Weeks 140 & 141: Halfway to hell and back

Written by Lars Haakon Soraas
06
May

Weeks 140 and 141 in the war on lung cancer have passed. These two weeks easily qualify as some of the worst on our journey so far. Luckily, it is going a bit better now. Here are the highlights:

  • Early last week we went to Bergen (Norway) to do ablation of some of the growing metastasis in Dyanne’s lungs. As described in our last post, we did ablation with Prof Thomas Vogl in Frankfurt in the middle of April. Prof Vogl treated one of the metastasis in Dyanne’s lungs, but as there were 1-2 more that we wanted to get ablated, we decided to go to Bergen where Dyanne had been offered treatment.
  • The ablation was done on Wednesday last week. The procedure lasted around an hour and Dyanne was under general anesthesia (in Frankfurt she had only received local anesthetics). The treatment itself went well. However, a known, and common, complication happened: pneumothorax. In short this means that a there is a hole in the lung and that part of the lung collapses.
  • Pneumothorax is something we knew could happen. And when it happened we knew that Dyanne would be stuck at the hospital for at least another day. In the worst case, it could take up to 2 weeks to resolve. To treat the pneumothorax, a drain is placed through the skin and into the area outside of the lung. The purpose of this is to let the air that has escaped the lung to escape the body. Having such a drain installed is, however, very painful. One is pretty much bed-ridden as every movement hurts.
  • Over the next days, the situation gradually deteriorated. The pneumothorax kept on not being resolved, Dyanne got nauseous in the evenings and vomited up the little food she managed to eat. She lost weight, hope and she was in pain.
  • By Sunday she had lost nearly two kilos and was pretty demoralized. We were thus pretty ecstatic when we were told that the pneumothorax was finally resolved, that the drain could be removed and that we could check out of the hospital. We checked into a hotel in Bergen to relax and recover for a day before planning to travel back to Oslo. Then… shit hit the fan.
  • Dyanne developed a fever, which is very unusual for her. We got hold of a thermometer and her temperature was 38.5. She was not feeling well. We called the hospital and they told us to come back. We took a taxi to the emergency room at the hospital and when we arrived Dyanne could barely stand and sat down on the floor there. She was put in a room where they prioritize patients according to the degree of emergency. I was not allowed in the room and had to wait outside for what felt like an eternity. She was eventually put into a separate room where a nurse started attaching needles etc. I saw the prioritization form and on a scale that goes from red, orange, yellow, green and blue, Dyanne was prioritized as “red”. Her pulse was high, she was breathing fast, she had a fever, was nauseous and she had barely eaten or drunk for the last five days.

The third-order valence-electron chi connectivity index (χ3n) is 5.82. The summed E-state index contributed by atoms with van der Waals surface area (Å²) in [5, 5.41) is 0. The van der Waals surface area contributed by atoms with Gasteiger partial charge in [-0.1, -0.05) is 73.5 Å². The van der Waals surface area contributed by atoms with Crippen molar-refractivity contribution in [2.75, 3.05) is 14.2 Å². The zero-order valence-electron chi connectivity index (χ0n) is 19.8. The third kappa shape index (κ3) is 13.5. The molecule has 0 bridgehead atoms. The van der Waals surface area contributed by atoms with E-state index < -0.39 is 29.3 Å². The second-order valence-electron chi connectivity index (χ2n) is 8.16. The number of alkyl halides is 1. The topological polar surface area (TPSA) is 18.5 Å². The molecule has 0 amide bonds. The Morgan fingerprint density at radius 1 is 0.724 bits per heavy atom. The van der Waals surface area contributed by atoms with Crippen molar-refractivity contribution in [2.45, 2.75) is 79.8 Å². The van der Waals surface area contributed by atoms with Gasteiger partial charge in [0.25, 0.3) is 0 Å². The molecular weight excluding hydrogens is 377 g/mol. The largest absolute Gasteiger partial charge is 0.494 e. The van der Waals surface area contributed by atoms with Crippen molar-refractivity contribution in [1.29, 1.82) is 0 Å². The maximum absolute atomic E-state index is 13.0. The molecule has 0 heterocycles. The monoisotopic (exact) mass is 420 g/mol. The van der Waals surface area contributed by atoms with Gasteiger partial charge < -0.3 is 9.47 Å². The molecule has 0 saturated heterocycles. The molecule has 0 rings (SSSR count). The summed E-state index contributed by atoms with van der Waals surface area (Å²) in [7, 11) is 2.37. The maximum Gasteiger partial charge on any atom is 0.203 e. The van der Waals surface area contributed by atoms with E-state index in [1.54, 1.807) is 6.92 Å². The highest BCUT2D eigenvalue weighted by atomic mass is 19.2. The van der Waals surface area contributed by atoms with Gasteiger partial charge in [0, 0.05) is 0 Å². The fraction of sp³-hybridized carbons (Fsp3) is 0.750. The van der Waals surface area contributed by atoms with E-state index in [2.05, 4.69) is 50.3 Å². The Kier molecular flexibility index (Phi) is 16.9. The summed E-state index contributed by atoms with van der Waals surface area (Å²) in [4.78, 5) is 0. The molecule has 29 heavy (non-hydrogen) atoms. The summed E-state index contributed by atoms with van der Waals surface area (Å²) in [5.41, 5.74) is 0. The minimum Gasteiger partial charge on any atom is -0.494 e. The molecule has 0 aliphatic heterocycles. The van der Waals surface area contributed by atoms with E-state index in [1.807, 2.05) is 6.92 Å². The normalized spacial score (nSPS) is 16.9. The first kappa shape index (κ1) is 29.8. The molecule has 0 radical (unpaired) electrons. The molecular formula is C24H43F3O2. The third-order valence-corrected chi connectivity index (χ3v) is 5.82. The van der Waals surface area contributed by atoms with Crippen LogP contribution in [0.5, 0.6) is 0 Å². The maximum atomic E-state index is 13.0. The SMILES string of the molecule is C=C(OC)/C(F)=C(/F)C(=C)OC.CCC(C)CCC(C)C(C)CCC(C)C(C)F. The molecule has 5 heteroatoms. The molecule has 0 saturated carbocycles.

• They drew a lot of blood, gave her iv antibiotics, iv fluid (water) and measured her vital signs every second hour throughout the night.
  • The next morning she felt a bit better and at least the fever was gone. But was still nauseous and did not manage do drink or eat anything. She then got diarrhea and stomach pain. Whatever she tried to drink or eat came back up again.
  • The turning point was when a doctor noticed Dyanne was vomiting and decided it was time to deal with the nausea. Instead of an anti-nausea drug she had been getting (afipran), and which was obviously not working, she was given another anti-nausea drug called Zofran (ondansetron). This worked very well and her nausea disappeared. Why they didn’t give this to her four days earlier is rather hard for us to understand.
  • Over the next 24 hours she gradually got better. After input from a friend who is a nutritionist, we insisted that Dyanne get iv nutrition and they eventually agreed on this.
  • The next day, Tuesday this week, she was allowed to check out and we took the train back home (no flying allowed with a recent pneumothorax).
  • This week has been a week of recovery, as will be the coming weeks be too. Small, but important, steps in the right direction are made every day. Two days ago Dyanne felt hunger for the first time in almost two weeks. And tomorrow we aim to walk one round around Sognsvann here in Oslo. The aim is to regain the lost weight, and maybe add on a kilo or two on that, and generally get back in shape.

It has been a couple of tough weeks. Lots of  help from numerous people has gotten us through it. A special thanks to Helene for helping on the nutrition side and to Dyanne’s parents for taking care of Naomi, cooking yummy food and much more. We hope the coming weeks will be much much less eventful.

On the train back home from Bergen

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